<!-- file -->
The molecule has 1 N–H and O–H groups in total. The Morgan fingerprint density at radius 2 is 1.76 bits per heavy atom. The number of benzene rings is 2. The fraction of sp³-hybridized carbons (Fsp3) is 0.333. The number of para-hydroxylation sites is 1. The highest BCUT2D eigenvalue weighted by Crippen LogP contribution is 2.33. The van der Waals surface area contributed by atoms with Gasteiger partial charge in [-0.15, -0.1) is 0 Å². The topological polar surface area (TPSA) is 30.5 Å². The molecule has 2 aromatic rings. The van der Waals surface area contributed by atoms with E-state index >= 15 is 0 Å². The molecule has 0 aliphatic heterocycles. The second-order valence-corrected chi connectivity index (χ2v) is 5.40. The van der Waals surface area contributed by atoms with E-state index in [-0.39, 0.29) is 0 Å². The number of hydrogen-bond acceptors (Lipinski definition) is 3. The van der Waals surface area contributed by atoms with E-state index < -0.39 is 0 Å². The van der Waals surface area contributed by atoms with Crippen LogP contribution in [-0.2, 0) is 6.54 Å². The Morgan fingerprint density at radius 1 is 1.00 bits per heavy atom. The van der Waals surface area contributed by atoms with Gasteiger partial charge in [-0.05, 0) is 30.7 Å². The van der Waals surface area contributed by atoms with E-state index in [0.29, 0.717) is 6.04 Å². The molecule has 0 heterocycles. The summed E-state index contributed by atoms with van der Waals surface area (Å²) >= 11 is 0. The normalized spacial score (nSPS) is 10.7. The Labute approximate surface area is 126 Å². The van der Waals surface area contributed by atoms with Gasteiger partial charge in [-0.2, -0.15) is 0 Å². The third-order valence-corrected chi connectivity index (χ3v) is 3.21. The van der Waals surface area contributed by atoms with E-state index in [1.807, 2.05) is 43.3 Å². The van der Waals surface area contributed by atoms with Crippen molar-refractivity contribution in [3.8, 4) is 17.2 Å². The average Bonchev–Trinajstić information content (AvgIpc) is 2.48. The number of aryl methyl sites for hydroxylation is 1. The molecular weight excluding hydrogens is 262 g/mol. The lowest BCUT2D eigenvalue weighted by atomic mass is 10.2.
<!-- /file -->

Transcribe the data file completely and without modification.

The molecule has 1 N–H and O–H groups in total. The Morgan fingerprint density at radius 2 is 1.76 bits per heavy atom. The number of benzene rings is 2. The fraction of sp³-hybridized carbons (Fsp3) is 0.333. The number of para-hydroxylation sites is 1. The highest BCUT2D eigenvalue weighted by Crippen LogP contribution is 2.33. The van der Waals surface area contributed by atoms with Gasteiger partial charge in [-0.15, -0.1) is 0 Å². The topological polar surface area (TPSA) is 30.5 Å². The molecule has 2 aromatic rings. The van der Waals surface area contributed by atoms with E-state index >= 15 is 0 Å². The molecule has 0 aliphatic heterocycles. The second-order valence-corrected chi connectivity index (χ2v) is 5.40. The van der Waals surface area contributed by atoms with E-state index in [-0.39, 0.29) is 0 Å². The number of hydrogen-bond acceptors (Lipinski definition) is 3. The van der Waals surface area contributed by atoms with E-state index < -0.39 is 0 Å². The van der Waals surface area contributed by atoms with Crippen LogP contribution in [-0.2, 0) is 6.54 Å². The Morgan fingerprint density at radius 1 is 1.00 bits per heavy atom. The van der Waals surface area contributed by atoms with Gasteiger partial charge in [-0.05, 0) is 30.7 Å². The van der Waals surface area contributed by atoms with E-state index in [0.29, 0.717) is 6.04 Å². The molecule has 0 heterocycles. The summed E-state index contributed by atoms with van der Waals surface area (Å²) >= 11 is 0. The normalized spacial score (nSPS) is 10.7. The Labute approximate surface area is 126 Å². The van der Waals surface area contributed by atoms with Gasteiger partial charge in [-0.2, -0.15) is 0 Å². The third-order valence-corrected chi connectivity index (χ3v) is 3.21. The van der Waals surface area contributed by atoms with E-state index in [1.807, 2.05) is 43.3 Å². The van der Waals surface area contributed by atoms with Crippen molar-refractivity contribution in [3.8, 4) is 17.2 Å². The average Bonchev–Trinajstić information content (AvgIpc) is 2.48. The number of aryl methyl sites for hydroxylation is 1. The molecular weight excluding hydrogens is 262 g/mol. The lowest BCUT2D eigenvalue weighted by atomic mass is 10.2.